Why pay a toll?

The Tyne Tunnels have always had a toll system in place.

Daniel Pattinson

Daniel Pattinson
Maintenance Operative

Daniel joined TT2 in 2012 on an Advanced Apprenticeship in Electrical Maintenance. He is now working within the Tyne Tunnels operational team having been accepted for a permanent position within the TT2 organisation.

Why pay a toll
to travel through the
Tyne Tunnels?

The vehicular Tyne Tunnels have always had a toll system in place.

Although an act of Parliament was passed in 1946 to empower the County Councils of Durham and Northumberland to build three Tyne Tunnels (one for vehicles, one for bicycles, and one for pedestrians), a lack of funding meant that it was not possible to build all tunnels at once. Plans for the more expensive road tunnel were therefore put on hold while the Pedestrian and Cyclist Tunnels were built.

By 1957 pressure was mounting to build the vehicle tunnel, although estimated costs had risen to more than £12 Million. The then Government Transport Secretary announced that any new project of this type must be at least partly self-funding and that if it were to proceed the road tunnel would have to be tolled. Hence the only way forward for the Tyne vehicle tunnel was as a toll road.

The New Tyne Crossing project, which resulted in the construction of the new vehicle tunnel, improved approaches, and the major refurbishment of the 1967-built road tunnel, required no finance from Central Government. The £260 Million scheme was entirely self-funded, and is ultimately paid for by the people who use it, through toll revenues. As a private road it is vital that tolls continue to be collected, to cover the costs associated with the New Tyne Crossing project, as well as providing the funds to pay for the ongoing operation and maintenance of all four Tyne Tunnels.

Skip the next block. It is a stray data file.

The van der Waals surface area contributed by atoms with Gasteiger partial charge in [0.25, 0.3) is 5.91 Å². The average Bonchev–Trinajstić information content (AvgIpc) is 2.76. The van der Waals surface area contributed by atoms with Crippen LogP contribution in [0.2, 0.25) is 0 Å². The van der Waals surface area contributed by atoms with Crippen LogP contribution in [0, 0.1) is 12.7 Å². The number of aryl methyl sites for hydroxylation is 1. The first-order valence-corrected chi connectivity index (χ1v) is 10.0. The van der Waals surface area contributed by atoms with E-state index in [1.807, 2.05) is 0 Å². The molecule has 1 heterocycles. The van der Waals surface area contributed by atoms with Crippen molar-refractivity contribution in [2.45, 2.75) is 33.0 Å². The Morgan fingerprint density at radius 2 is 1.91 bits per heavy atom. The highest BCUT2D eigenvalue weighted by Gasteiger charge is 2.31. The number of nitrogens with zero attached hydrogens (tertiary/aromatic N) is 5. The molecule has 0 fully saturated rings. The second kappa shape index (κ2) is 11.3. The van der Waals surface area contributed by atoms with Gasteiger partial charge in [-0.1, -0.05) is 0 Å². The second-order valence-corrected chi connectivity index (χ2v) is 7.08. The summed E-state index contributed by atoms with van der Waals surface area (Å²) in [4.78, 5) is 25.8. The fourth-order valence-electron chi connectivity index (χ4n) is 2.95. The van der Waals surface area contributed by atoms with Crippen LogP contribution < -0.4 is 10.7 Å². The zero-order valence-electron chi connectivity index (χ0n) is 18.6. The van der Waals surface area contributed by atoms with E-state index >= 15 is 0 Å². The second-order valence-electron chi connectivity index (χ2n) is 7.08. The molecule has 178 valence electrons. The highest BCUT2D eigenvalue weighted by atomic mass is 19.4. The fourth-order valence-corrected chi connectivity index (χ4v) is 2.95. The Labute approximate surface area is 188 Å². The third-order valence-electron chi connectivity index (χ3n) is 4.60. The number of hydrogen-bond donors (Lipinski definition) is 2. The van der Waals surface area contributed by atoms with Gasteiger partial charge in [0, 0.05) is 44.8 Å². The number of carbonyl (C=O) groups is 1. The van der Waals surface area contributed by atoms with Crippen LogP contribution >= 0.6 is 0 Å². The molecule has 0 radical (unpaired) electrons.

The Tyne Tunnels are private roads that do not benefit from centrally-funded maintenance, refurbishment or operational support.

Who sets the toll levels?

The North East Combined Authority (NECA) decides what the toll levels should be, through a publicly accountable decision-making process, and TT2 collects the tolls on their behalf. A proportion of the toll revenues are returned to TT2, with the remainder staying with NECA. NECA is responsible for the major maintenance of the Pedestrian and Cyclist Tunnels and the toll revenues that NECA receives from the vehicle tunnels fund these improvement works.

NECA, a public authority, is committed to keeping tolls as low as possible, hence the most expensive design choices were not pursued during the build of the new tunnel.

Tyne Tunnels Book

Gift Idea The Tyne Tunnels Book
"How do you build a tunnel under the Tyne?"

This book aims to answer some of the most frequently asked questions about the
construction of the £260 million New Tyne Crossing project. Read more...

Tyne Tunnel tolls

Motorbikes, disabled toll Free
Car, Van or Bus
< 3m high
and 2 axles
LGV, Van or Bus
≥ 3m high or
3 axles or more

Avoid the congestion of Newcastle
and the A1 at Gateshead.
Choosing the
A19 Tyne Tunnels will save you time and

Google Maps - http://goo.gl/maps/dqTRd

Using Google Maps with your car or navigation device

GPS - 54°59 16 N 1°29 08 W / 54.98778 °N 1.48556 °W